Wednesday June 11, 2003
what do earwigs look like in the early stages. do the have a larva stage?
Jeffrey A, CA
Earwigs undergo "simple" metamorphosis, also called Gradual metamorphosis, and by this process they emerge from the egg as a miniature of the adult they eventually will become. For insects that undergo simple metamorphosis, such as roaches, termites, crickets, etc., the early stages are referred to as NYMPHS, and each stage between molts of the exoskeleton is an INSTAR, so we speak of the "first instar nymph", second instar nymph, etc. As this miniature earwig develops through its instar stages it eventually begins to develop wing buds, and when it finally molts to the adult stage it will have its fully developed wings (if it is a winged species). Up to that point, though, it is a baby earwig and completely recognizable as an earwig, with pinchers and all the other things in place.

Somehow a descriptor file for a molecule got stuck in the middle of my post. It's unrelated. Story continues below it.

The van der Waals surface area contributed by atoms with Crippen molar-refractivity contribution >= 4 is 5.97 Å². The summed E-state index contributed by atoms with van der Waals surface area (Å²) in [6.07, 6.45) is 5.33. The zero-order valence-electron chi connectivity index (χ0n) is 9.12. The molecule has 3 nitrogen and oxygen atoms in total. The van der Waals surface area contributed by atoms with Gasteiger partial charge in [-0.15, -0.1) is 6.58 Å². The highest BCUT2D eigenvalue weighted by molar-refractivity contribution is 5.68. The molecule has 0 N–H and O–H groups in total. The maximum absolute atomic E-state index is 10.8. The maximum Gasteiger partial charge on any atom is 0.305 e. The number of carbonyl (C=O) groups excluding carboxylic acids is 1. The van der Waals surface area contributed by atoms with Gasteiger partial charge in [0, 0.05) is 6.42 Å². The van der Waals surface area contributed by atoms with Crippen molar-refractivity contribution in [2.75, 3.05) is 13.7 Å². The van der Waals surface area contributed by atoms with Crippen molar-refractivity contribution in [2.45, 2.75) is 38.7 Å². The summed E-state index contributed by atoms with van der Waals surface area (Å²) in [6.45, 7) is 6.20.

"Larvae" are the immature stages of insects that undergo COMPLETE metamorphosis, whereby the egg hatches to a tiny worm of some sort, this worm goes through its molts to become larger and larger, and finally leaves the worm appearance when it molts to reveal the pupa. Within this pupa the adult insect forms, and the adult of insects that undergo complete metamorphosis look completely different from their larvae. The butterfly does not resemble the caterpillar, the flea adult does not resemble the flea larva, etc. Generally, the families of insects that have complete metamorphosis, such as moths and butterflies, wasps, bees, ants, beetles, and flies, are considered to be more advanced in their evolution.
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